"HOUSTON - NASA is accepting applications for the 2009 Astronaut Candidate Class. Those selected could fly to space for long-duration stays on the International Space Station and missions to the moon. " So opens a recent NASA press release. It also points to a serious problem that NASA just won't face up to. It already has too many astronauts.
With over a 100 astronauts in the corps today, one has to wonder if this is the right time to begin selecting even more. With only a few handfuls of flights left before the space shuttle is retired, and a good seven years, in the best case scenario, before its replacement is fielded, why does NASA need to carry so many "unemployed" flyboys and flygirls on its payroll? What is the value added? At what cost?
Astronauts require a lot of care and feeding to keep them in tip-top form. They fly T-38 jets. They develop their spacely skills in expensive simulators and water tanks simulating weightlessness. They require teams of handlers to shepherd them through their training. They put on their blue suits and talk to school kids and Congressfolk. Then they fly in space a couple of times, sometimes with flights coming years apart, and then walk away taking all of that expensive training with them.
Ok, ok. We hear you saying, "Give them a break." They are taking significant risks strapping themselves to millions of pounds of thrust every time they take a ride. They deserve this kind of treatment and should be able to quit whenever they want to.
Maybe so. But maybe we are also doing them a disservice by keeping so many of them around. After all, astronauts represent a very competitive part of our society. They hate to lose. Witness the recent headlines involving a spurned lover and diapers. By making so many astronauts competing for so few seats, maybe, just maybe, we are stressing these superhumans beyond their limits.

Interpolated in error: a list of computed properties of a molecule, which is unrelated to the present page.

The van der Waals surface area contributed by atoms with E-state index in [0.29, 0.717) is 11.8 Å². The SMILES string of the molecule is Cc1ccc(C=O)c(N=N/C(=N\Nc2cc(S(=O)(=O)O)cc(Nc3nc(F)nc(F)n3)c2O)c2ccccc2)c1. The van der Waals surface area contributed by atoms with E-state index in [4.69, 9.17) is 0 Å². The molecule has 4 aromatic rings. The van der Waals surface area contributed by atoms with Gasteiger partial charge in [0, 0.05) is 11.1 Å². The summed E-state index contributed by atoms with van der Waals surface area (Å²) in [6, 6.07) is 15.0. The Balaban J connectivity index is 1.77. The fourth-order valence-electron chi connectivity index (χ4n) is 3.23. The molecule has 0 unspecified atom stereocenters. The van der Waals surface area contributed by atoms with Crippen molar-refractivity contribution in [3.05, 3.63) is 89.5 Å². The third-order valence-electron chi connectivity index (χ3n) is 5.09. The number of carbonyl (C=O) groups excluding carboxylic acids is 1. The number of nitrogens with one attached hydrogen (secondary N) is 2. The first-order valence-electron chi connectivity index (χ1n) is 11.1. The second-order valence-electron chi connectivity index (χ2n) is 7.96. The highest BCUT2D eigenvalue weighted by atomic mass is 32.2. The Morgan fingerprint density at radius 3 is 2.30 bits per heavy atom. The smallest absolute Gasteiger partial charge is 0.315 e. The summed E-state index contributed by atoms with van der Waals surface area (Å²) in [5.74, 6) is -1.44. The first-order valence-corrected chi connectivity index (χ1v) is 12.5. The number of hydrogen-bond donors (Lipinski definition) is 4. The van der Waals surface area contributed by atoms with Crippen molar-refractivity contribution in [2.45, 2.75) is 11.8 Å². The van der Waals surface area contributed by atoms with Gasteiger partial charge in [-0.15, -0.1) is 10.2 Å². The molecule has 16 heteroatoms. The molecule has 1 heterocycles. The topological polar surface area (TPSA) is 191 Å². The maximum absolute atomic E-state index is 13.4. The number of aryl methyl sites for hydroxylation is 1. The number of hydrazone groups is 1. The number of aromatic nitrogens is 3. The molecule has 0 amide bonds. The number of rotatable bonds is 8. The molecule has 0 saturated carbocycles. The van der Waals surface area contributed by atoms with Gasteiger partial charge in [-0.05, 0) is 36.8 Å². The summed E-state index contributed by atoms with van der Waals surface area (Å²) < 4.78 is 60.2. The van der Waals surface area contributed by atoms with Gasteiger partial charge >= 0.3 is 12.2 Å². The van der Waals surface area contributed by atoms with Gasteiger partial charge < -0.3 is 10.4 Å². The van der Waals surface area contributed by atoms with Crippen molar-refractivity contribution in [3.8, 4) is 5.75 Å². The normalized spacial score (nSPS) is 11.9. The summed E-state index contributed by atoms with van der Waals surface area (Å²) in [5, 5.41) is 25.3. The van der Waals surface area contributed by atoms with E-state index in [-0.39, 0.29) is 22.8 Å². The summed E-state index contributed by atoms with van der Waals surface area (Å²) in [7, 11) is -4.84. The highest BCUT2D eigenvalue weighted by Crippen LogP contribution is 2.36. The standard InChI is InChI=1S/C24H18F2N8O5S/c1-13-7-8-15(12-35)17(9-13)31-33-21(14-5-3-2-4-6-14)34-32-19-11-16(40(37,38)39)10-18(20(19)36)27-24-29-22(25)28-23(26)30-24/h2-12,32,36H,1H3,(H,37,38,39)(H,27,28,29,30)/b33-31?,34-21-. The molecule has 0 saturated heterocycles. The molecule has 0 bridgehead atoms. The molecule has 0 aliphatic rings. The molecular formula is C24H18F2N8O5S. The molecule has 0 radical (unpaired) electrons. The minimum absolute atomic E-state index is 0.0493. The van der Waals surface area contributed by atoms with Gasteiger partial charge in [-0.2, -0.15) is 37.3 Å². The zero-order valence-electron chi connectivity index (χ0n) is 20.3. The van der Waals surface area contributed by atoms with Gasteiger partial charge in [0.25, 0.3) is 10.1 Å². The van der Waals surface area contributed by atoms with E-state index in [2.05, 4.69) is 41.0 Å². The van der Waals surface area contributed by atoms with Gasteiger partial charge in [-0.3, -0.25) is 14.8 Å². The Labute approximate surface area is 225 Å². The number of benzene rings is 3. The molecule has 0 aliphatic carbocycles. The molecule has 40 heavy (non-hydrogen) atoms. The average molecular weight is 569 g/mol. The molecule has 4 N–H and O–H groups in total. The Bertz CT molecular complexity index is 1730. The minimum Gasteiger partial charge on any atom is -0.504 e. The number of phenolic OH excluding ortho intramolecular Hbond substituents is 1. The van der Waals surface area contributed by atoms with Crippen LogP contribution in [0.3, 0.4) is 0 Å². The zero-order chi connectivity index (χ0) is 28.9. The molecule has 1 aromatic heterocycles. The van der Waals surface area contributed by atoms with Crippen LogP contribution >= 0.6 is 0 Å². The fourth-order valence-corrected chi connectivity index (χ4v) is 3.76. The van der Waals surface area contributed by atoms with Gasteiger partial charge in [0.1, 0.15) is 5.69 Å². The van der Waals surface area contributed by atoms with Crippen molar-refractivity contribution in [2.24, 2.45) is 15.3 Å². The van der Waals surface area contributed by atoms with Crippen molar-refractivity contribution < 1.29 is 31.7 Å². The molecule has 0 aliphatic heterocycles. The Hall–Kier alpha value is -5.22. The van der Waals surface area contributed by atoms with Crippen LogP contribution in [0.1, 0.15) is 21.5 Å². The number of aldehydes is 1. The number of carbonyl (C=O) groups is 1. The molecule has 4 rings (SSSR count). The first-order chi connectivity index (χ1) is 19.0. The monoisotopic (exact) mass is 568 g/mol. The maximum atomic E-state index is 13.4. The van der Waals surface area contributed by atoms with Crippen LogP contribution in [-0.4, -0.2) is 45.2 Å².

Is it also possible that the size of our astronaut corps has indirectly had a negative effect on the Emperor's exploration architecture? The Russians maintain a smaller corps of mostly veteran flyers, honing their skills with each successive flight. The Russians are much more spontaneous and much less paranoid about unscripted space flight operations in general. Could it be that by depriving our astronauts of more firsthand experiences we are, in fact, depriving ourselves of the most cost effective means of flying in space? Quite possibly.
You see the Emperor has been "living large." He favors scale over frequency in the new architecture. His astronaut advisors have told him they are uncomfortable doing so many EVAs to assemble the space station. They want fewer pieces to put together to take a trip to the moon. Those fewer pieces must therefore be bigger and require a big rocket like the ARES-V to loft them. Fewer pieces means fewer operations. Fewer operations means less experience in general. Less experience means it takes longer to achieve a given level of confidence in reliability. And we all know about the economics of building very few, one-of-a-kind, complex pieces of equipment.
Have you figured it out yet? Then take the leap with us.
Because we have too many astronauts NASA has come to favor scale over frequency. And by continuing to add to that group now, we are compromising our space faring future.